Matteo Renzi withdraws his party from the ruling coalition in Italy

It all started quietly, with behind-the-scenes threats that echoed from time to time in the press, in the form of indiscretions. Then came the open threats of rupture, on the eve of the end of year celebrations: if he did not obtain guarantees, the former prime minister and secretary of the Democratic Party (center left) Matteo Renzi, now at the head of the small centrist party Italia Viva, would withdraw his confidence in the chairman of the council, Giuseppe Conte. However, no one seriously thought that the current majority would afford the luxury of opening one of those political crises which constitute the ordinary of Italian political life, the very day when the civil protection announced that Italy was deploring more than 80 000 dead in the Covid-19 epidemic.

In general, it is a question of influencing more than breaking up, of threatening more than of taking action. But sometimes it happens that, from one bidding up to the next, the protagonists find themselves placed, almost without knowing it, in a situation where no one can take a step back. This had been the situation in which Giuseppe Conte and Matteo Renzi found themselves for several days. On Wednesday January 13, shortly after 6 p.m., the latter announced in a press conference the imminent departure of the three members of the government from his party, Teresa Bellanova (agriculture), Elena Bonetti (family) and Ivan Scalfarotto (secretary of state foreign affairs and international cooperation), a few hours after the adoption by the Council of Ministers of the main lines of the European recovery plan.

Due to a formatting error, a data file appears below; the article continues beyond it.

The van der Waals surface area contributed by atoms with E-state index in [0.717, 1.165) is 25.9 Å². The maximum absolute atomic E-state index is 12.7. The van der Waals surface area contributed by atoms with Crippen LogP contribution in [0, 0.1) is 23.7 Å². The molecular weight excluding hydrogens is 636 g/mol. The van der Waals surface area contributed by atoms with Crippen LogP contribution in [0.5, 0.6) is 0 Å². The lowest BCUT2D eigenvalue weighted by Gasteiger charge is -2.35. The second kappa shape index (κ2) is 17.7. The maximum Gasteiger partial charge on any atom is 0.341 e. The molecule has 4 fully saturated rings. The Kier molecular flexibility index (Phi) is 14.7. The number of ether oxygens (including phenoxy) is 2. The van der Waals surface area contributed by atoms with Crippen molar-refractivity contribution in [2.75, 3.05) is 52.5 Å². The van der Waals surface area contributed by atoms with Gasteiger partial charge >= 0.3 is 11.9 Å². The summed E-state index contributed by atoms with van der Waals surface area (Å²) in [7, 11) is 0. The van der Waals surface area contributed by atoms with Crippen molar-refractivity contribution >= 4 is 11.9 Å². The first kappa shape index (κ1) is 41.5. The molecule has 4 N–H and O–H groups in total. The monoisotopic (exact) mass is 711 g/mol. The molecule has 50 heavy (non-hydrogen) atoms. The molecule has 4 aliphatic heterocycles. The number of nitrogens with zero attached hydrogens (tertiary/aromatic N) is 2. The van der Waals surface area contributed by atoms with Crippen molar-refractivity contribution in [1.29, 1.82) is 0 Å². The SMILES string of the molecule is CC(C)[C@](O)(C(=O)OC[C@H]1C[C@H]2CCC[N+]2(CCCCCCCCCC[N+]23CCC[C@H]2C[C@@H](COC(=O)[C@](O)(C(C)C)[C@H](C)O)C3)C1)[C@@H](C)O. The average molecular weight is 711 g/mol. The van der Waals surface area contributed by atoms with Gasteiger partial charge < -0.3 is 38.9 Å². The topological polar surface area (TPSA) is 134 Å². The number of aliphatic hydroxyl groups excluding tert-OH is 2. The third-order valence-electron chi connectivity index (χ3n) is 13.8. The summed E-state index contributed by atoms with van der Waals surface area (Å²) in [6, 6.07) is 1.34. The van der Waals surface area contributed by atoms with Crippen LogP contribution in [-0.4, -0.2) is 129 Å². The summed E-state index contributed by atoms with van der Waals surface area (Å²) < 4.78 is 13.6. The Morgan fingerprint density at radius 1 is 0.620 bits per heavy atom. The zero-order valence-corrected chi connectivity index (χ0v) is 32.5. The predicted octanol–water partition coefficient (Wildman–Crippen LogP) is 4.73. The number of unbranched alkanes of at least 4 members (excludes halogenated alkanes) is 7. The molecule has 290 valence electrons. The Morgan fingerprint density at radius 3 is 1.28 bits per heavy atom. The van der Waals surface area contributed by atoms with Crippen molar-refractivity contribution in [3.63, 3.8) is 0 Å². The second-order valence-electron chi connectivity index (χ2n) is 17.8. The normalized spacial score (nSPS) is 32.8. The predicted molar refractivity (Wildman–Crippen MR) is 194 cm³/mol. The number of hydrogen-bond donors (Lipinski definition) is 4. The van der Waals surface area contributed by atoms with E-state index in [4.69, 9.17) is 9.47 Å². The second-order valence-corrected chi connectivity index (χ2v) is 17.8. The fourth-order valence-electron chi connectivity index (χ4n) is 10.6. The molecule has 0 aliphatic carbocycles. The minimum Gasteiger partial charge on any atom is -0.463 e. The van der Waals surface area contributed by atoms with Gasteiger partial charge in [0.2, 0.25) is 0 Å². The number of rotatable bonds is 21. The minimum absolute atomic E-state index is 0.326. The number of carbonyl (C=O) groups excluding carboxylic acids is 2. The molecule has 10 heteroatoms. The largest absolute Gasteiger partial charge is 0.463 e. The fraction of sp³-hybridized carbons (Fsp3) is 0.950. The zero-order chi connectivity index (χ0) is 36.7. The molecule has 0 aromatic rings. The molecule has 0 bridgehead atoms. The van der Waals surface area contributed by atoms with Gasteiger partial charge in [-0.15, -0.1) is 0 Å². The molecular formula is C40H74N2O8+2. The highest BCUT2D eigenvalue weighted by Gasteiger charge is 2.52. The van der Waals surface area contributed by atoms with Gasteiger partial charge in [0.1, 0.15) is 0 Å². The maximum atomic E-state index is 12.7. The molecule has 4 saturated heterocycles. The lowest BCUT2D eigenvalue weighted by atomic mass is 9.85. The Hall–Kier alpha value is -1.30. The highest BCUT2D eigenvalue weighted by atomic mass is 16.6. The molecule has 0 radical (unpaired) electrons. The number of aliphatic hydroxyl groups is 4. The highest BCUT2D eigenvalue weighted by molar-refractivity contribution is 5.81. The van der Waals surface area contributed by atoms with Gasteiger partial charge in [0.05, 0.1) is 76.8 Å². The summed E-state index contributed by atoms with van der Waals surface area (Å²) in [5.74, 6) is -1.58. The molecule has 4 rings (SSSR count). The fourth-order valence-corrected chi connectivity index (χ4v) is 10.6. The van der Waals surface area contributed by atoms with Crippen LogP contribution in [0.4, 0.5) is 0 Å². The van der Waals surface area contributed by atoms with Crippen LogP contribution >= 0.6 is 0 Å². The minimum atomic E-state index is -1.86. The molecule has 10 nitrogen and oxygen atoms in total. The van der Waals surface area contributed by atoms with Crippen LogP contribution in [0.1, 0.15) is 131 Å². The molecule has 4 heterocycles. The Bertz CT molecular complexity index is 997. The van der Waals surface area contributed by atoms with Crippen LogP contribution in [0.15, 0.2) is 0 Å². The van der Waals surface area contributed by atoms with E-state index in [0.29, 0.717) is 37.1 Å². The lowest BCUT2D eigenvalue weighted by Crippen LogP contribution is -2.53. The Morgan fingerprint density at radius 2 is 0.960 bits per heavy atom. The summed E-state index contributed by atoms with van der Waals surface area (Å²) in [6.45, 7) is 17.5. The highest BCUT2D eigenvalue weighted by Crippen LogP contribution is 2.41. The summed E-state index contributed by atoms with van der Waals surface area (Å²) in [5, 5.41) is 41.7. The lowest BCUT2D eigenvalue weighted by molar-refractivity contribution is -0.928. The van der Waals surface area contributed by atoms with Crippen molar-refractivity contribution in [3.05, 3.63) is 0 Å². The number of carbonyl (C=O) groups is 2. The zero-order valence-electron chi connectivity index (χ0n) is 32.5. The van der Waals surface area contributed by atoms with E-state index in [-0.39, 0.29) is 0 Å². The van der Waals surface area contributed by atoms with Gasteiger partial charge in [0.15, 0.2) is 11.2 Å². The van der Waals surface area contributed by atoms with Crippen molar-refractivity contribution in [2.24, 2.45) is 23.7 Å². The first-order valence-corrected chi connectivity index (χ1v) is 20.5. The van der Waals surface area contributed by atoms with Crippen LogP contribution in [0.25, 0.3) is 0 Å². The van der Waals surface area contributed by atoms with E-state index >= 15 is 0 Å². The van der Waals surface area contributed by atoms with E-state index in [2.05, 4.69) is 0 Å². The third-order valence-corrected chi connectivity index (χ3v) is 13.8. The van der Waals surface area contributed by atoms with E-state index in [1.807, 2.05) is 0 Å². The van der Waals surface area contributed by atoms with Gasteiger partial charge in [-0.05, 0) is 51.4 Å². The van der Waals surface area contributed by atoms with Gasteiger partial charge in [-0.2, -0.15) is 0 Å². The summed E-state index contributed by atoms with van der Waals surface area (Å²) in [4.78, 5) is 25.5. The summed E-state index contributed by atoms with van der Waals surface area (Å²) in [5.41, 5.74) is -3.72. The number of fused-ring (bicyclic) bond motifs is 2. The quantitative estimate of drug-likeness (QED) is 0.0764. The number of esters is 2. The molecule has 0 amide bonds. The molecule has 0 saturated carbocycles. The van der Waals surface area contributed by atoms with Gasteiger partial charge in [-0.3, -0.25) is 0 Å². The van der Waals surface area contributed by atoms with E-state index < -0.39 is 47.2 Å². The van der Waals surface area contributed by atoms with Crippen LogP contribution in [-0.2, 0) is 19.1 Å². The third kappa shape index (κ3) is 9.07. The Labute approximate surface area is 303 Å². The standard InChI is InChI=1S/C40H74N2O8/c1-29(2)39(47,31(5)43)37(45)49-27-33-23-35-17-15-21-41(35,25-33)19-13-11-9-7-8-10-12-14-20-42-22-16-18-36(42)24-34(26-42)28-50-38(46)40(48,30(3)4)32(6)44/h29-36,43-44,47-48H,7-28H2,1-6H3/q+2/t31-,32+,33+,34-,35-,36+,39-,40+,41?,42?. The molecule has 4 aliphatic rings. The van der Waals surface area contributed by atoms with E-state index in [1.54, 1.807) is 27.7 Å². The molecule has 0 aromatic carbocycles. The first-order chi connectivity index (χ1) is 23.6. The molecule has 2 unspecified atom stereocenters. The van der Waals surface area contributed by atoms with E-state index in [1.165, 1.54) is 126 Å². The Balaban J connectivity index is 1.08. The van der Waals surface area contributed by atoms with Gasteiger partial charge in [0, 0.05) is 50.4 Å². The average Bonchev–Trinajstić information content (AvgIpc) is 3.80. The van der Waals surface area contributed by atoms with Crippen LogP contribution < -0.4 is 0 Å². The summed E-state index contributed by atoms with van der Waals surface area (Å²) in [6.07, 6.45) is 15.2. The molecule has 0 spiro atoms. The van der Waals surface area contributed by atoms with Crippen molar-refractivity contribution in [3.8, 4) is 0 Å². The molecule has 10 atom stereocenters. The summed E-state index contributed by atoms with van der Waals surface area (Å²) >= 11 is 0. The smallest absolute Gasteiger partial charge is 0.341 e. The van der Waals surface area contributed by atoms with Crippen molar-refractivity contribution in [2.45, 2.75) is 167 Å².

“An incomprehensible act”

Comparing Giuseppe Conte to a “Naked king”, whose practice of power caused a profound “Vulnus [blessure] democratic “, the former strongman of the Italian left launched a violent indictment against a head of government accused of “Want full powers” : “Whoever claims to stop the democratic game in the name of the pandemic is not blocking the pandemic but democracy! “, he asserts. However, a few minutes later, the same Matteo Renzi does not seem to exclude returning to the negotiating table. “We have no prejudices either on the names or on the formulas. But, both for this majority and for any other form of parliamentary majority, there is not just a name [de président du conseil] possible. “

In the ranks of the parliamentary majority now in danger, the critics begin to fall even before the end of the speech. These are much more virulent from his former Democratic Party allies. For the party secretary, Nicola Zingaretti, Matteo Renzi’s coup is “An incomprehensible act, an extremely serious error”. His right arm, Andrea Orlando, speaks of a “Mistake made by a few, but which we will pay”.

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